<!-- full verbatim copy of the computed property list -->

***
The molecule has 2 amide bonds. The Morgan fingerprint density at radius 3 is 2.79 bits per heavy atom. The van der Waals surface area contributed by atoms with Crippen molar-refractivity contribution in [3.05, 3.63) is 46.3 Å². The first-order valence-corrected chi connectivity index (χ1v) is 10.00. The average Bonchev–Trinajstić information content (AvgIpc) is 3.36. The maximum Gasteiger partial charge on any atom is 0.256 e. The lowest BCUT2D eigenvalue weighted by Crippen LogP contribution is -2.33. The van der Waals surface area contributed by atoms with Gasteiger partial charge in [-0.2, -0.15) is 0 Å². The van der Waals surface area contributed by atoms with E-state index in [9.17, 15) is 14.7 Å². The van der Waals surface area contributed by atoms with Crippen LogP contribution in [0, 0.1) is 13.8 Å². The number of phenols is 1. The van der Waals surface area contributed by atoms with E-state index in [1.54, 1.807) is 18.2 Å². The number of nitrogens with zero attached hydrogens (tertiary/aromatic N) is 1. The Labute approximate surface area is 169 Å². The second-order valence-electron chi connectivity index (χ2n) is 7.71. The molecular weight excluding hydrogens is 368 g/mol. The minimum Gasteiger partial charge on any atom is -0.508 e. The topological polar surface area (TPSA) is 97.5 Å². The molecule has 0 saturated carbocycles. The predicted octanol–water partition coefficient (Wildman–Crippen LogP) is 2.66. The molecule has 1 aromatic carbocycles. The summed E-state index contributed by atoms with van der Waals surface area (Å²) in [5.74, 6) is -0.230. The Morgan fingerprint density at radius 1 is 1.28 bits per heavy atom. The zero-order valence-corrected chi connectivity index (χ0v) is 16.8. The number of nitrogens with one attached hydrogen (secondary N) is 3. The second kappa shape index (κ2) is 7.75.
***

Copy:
The molecule has 2 amide bonds. The Morgan fingerprint density at radius 3 is 2.79 bits per heavy atom. The van der Waals surface area contributed by atoms with Crippen molar-refractivity contribution in [3.05, 3.63) is 46.3 Å². The first-order valence-corrected chi connectivity index (χ1v) is 10.00. The average Bonchev–Trinajstić information content (AvgIpc) is 3.36. The maximum Gasteiger partial charge on any atom is 0.256 e. The lowest BCUT2D eigenvalue weighted by Crippen LogP contribution is -2.33. The van der Waals surface area contributed by atoms with Gasteiger partial charge in [-0.2, -0.15) is 0 Å². The van der Waals surface area contributed by atoms with E-state index in [9.17, 15) is 14.7 Å². The van der Waals surface area contributed by atoms with Crippen LogP contribution in [0, 0.1) is 13.8 Å². The number of phenols is 1. The van der Waals surface area contributed by atoms with E-state index in [1.54, 1.807) is 18.2 Å². The number of nitrogens with zero attached hydrogens (tertiary/aromatic N) is 1. The Labute approximate surface area is 169 Å². The second-order valence-electron chi connectivity index (χ2n) is 7.71. The molecular weight excluding hydrogens is 368 g/mol. The minimum Gasteiger partial charge on any atom is -0.508 e. The topological polar surface area (TPSA) is 97.5 Å². The molecule has 0 saturated carbocycles. The predicted octanol–water partition coefficient (Wildman–Crippen LogP) is 2.66. The molecule has 1 aromatic carbocycles. The summed E-state index contributed by atoms with van der Waals surface area (Å²) in [5.74, 6) is -0.230. The Morgan fingerprint density at radius 1 is 1.28 bits per heavy atom. The zero-order valence-corrected chi connectivity index (χ0v) is 16.8. The number of nitrogens with one attached hydrogen (secondary N) is 3. The second kappa shape index (κ2) is 7.75.